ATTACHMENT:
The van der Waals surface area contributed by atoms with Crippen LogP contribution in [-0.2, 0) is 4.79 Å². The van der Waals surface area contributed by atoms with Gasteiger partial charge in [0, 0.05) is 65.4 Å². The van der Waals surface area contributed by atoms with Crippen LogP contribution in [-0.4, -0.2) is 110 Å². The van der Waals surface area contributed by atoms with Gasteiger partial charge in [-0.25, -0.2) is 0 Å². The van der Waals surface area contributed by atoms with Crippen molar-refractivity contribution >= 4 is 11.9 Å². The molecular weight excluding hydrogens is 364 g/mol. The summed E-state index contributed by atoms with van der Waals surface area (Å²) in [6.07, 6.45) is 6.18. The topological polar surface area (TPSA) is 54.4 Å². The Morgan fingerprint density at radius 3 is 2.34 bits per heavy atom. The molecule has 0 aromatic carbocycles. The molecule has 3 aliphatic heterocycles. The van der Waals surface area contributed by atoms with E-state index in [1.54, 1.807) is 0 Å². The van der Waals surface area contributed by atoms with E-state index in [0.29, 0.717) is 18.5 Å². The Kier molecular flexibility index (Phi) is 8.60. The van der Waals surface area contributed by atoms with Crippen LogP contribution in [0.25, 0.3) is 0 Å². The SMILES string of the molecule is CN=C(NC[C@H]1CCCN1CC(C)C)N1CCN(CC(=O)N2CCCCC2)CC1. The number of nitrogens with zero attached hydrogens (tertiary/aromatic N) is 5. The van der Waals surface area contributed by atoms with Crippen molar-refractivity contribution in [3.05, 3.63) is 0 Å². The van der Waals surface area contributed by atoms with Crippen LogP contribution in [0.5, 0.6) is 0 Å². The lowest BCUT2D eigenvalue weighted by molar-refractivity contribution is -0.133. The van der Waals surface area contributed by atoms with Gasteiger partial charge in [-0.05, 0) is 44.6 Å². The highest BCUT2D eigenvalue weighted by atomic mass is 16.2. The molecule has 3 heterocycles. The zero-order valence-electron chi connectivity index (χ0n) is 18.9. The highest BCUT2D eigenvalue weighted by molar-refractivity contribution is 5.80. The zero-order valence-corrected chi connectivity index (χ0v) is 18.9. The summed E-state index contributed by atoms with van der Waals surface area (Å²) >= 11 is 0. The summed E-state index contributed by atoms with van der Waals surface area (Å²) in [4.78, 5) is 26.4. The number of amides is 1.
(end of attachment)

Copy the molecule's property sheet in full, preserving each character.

The van der Waals surface area contributed by atoms with Crippen LogP contribution in [-0.2, 0) is 4.79 Å². The van der Waals surface area contributed by atoms with Gasteiger partial charge in [0, 0.05) is 65.4 Å². The van der Waals surface area contributed by atoms with Crippen LogP contribution in [-0.4, -0.2) is 110 Å². The van der Waals surface area contributed by atoms with Gasteiger partial charge in [-0.25, -0.2) is 0 Å². The van der Waals surface area contributed by atoms with Crippen molar-refractivity contribution >= 4 is 11.9 Å². The molecular weight excluding hydrogens is 364 g/mol. The summed E-state index contributed by atoms with van der Waals surface area (Å²) in [6.07, 6.45) is 6.18. The topological polar surface area (TPSA) is 54.4 Å². The Morgan fingerprint density at radius 3 is 2.34 bits per heavy atom. The molecule has 0 aromatic carbocycles. The molecule has 3 aliphatic heterocycles. The van der Waals surface area contributed by atoms with E-state index in [1.54, 1.807) is 0 Å². The van der Waals surface area contributed by atoms with E-state index in [0.29, 0.717) is 18.5 Å². The Kier molecular flexibility index (Phi) is 8.60. The van der Waals surface area contributed by atoms with Crippen LogP contribution in [0.25, 0.3) is 0 Å². The SMILES string of the molecule is CN=C(NC[C@H]1CCCN1CC(C)C)N1CCN(CC(=O)N2CCCCC2)CC1. The number of nitrogens with zero attached hydrogens (tertiary/aromatic N) is 5. The van der Waals surface area contributed by atoms with Crippen molar-refractivity contribution in [3.05, 3.63) is 0 Å². The van der Waals surface area contributed by atoms with Crippen LogP contribution in [0.5, 0.6) is 0 Å². The lowest BCUT2D eigenvalue weighted by molar-refractivity contribution is -0.133. The van der Waals surface area contributed by atoms with Gasteiger partial charge in [-0.05, 0) is 44.6 Å². The highest BCUT2D eigenvalue weighted by atomic mass is 16.2. The molecule has 3 heterocycles. The zero-order valence-electron chi connectivity index (χ0n) is 18.9. The highest BCUT2D eigenvalue weighted by molar-refractivity contribution is 5.80. The zero-order valence-corrected chi connectivity index (χ0v) is 18.9. The summed E-state index contributed by atoms with van der Waals surface area (Å²) >= 11 is 0. The summed E-state index contributed by atoms with van der Waals surface area (Å²) in [4.78, 5) is 26.4. The number of amides is 1.